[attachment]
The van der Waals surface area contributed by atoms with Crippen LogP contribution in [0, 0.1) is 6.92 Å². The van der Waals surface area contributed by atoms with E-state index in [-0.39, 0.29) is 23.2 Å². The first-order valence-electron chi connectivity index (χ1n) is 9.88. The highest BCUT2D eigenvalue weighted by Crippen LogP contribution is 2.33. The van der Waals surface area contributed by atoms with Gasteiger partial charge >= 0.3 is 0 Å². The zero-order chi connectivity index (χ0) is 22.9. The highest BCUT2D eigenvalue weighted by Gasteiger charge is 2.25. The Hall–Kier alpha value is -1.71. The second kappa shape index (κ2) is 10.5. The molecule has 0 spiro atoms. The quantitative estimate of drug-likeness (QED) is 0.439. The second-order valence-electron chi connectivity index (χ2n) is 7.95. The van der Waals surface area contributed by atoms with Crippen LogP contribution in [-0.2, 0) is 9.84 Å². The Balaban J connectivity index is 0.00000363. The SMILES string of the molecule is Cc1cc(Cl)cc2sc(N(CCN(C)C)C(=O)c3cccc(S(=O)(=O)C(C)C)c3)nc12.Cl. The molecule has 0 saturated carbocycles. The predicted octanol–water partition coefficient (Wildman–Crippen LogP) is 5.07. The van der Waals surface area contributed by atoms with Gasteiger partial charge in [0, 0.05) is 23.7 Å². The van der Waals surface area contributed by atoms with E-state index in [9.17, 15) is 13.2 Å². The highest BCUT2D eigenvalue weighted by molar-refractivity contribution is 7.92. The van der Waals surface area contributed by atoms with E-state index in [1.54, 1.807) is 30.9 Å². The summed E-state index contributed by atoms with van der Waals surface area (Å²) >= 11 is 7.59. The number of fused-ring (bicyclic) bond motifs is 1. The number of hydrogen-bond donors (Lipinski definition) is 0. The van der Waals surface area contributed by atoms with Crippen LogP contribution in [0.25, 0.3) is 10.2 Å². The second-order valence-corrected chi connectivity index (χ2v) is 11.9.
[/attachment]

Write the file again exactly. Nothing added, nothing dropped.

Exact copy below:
The van der Waals surface area contributed by atoms with Crippen LogP contribution in [0, 0.1) is 6.92 Å². The van der Waals surface area contributed by atoms with E-state index in [-0.39, 0.29) is 23.2 Å². The first-order valence-electron chi connectivity index (χ1n) is 9.88. The highest BCUT2D eigenvalue weighted by Crippen LogP contribution is 2.33. The van der Waals surface area contributed by atoms with Gasteiger partial charge >= 0.3 is 0 Å². The zero-order chi connectivity index (χ0) is 22.9. The highest BCUT2D eigenvalue weighted by Gasteiger charge is 2.25. The Hall–Kier alpha value is -1.71. The second kappa shape index (κ2) is 10.5. The molecule has 0 spiro atoms. The quantitative estimate of drug-likeness (QED) is 0.439. The second-order valence-electron chi connectivity index (χ2n) is 7.95. The van der Waals surface area contributed by atoms with Crippen LogP contribution in [-0.2, 0) is 9.84 Å². The Balaban J connectivity index is 0.00000363. The SMILES string of the molecule is Cc1cc(Cl)cc2sc(N(CCN(C)C)C(=O)c3cccc(S(=O)(=O)C(C)C)c3)nc12.Cl. The molecule has 0 saturated carbocycles. The predicted octanol–water partition coefficient (Wildman–Crippen LogP) is 5.07. The van der Waals surface area contributed by atoms with Gasteiger partial charge in [0, 0.05) is 23.7 Å². The van der Waals surface area contributed by atoms with E-state index in [9.17, 15) is 13.2 Å². The highest BCUT2D eigenvalue weighted by molar-refractivity contribution is 7.92. The van der Waals surface area contributed by atoms with E-state index in [1.54, 1.807) is 30.9 Å². The summed E-state index contributed by atoms with van der Waals surface area (Å²) >= 11 is 7.59. The number of fused-ring (bicyclic) bond motifs is 1. The number of hydrogen-bond donors (Lipinski definition) is 0. The van der Waals surface area contributed by atoms with Crippen LogP contribution in [0.25, 0.3) is 10.2 Å². The second-order valence-corrected chi connectivity index (χ2v) is 11.9.